Since she has been working at CBK Rotterdam, her own art has not necessarily been put on the back burner. On the contrary, the employer even encourages her to go on artistic research. Van Berkel: 'In 2019, the same year that I did an internship at TENT, I was able to get a place at the Sandberg Institute. That was always the school I secretly wanted to go to. The institute is highbrow: the selection is strict. But I tried it anyway and it worked! I didn't really want to go to the design department, because it was the theory and deeper research that appealed to me. I am now working on my graduation project. '
Art and graphic design have changed in recent years, especially graphic design, she notes. This is the result of the emergence of templates. Van Berkel: 'At ArtEZ a distinction has already been made between more form-oriented typography and design research. The latter is more in the direction of free art. For example, you could build an entire project around a single word of your choice, in a free assignment and with a free choice of materials. '
Van Berkel does not see himself as an artist, but rather as a graphic designer. Perhaps graphic artist is a more apt name. Her coral-like clay objects are 'living' artifacts that refer to her personal experiences. 'I'm working on making memories concrete,' she nods.
'I also draw a lot from daily life, as a kind of exercise to organize my own life.'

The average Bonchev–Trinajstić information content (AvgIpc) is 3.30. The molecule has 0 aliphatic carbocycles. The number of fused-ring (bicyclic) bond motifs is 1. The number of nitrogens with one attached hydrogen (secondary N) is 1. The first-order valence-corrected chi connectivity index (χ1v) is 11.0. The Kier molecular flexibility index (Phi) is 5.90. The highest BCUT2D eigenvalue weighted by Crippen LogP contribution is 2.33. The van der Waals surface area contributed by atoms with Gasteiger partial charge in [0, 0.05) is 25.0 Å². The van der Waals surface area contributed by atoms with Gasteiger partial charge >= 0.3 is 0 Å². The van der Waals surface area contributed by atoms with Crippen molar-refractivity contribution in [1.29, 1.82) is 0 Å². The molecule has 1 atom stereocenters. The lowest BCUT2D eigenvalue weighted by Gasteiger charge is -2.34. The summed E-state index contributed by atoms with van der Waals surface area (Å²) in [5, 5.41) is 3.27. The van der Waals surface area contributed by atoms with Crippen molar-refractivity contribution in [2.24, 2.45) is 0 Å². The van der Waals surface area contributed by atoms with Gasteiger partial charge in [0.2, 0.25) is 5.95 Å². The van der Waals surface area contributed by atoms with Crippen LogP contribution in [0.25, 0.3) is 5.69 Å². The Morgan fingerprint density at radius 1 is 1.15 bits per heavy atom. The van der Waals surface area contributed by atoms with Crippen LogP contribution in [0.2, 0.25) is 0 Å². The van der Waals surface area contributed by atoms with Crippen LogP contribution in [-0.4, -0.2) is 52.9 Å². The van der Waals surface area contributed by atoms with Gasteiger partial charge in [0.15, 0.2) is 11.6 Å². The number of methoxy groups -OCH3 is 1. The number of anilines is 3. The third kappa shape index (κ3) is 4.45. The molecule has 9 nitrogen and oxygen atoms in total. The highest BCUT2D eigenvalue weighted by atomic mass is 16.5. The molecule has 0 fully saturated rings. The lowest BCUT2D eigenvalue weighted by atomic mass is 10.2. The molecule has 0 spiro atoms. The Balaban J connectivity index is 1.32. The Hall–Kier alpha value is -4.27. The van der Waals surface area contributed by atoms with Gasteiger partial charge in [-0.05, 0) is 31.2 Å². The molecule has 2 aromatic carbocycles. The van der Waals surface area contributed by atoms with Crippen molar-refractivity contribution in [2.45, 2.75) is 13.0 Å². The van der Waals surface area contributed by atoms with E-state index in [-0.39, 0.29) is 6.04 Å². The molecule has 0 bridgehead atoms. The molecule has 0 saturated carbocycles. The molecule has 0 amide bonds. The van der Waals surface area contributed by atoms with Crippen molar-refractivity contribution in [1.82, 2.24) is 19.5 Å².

She also writes for pieces mister motley, which are quite outspoken, as in the article published in January Failed activism should not be an art. In it, she poses critical questions to white artists who, according to her, are missing the point because of their provocative, committed work at the expense of others. The piece was praised in social media comments, but also criticized. 'Sometimes I get negative reactions online under such a piece that I don't respond to,' she says firmly. 'But if people send me a personal message, I like to talk to them.'
Diversity in the workplace is an important topic for Van Berkel, who emphasizes that functions must reflect the colorful society. For example, too few people of color work in institutions, even in progressive art institutions. She shows that it can be done differently in the new podcast series from CBK Rotterdam, entitled The Dreamed City, which started in October 2020. In it, Van Berkel interviews Rotterdam artists about their favorite work in Rotterdam and the extent to which it relates to their own art. She also puts them to the test about their dreams and desires for the city. These artists have received an award from the R&D scheme, the research and development funding from CBK Rotterdam. Or for the smaller project subsidy scheme PPR.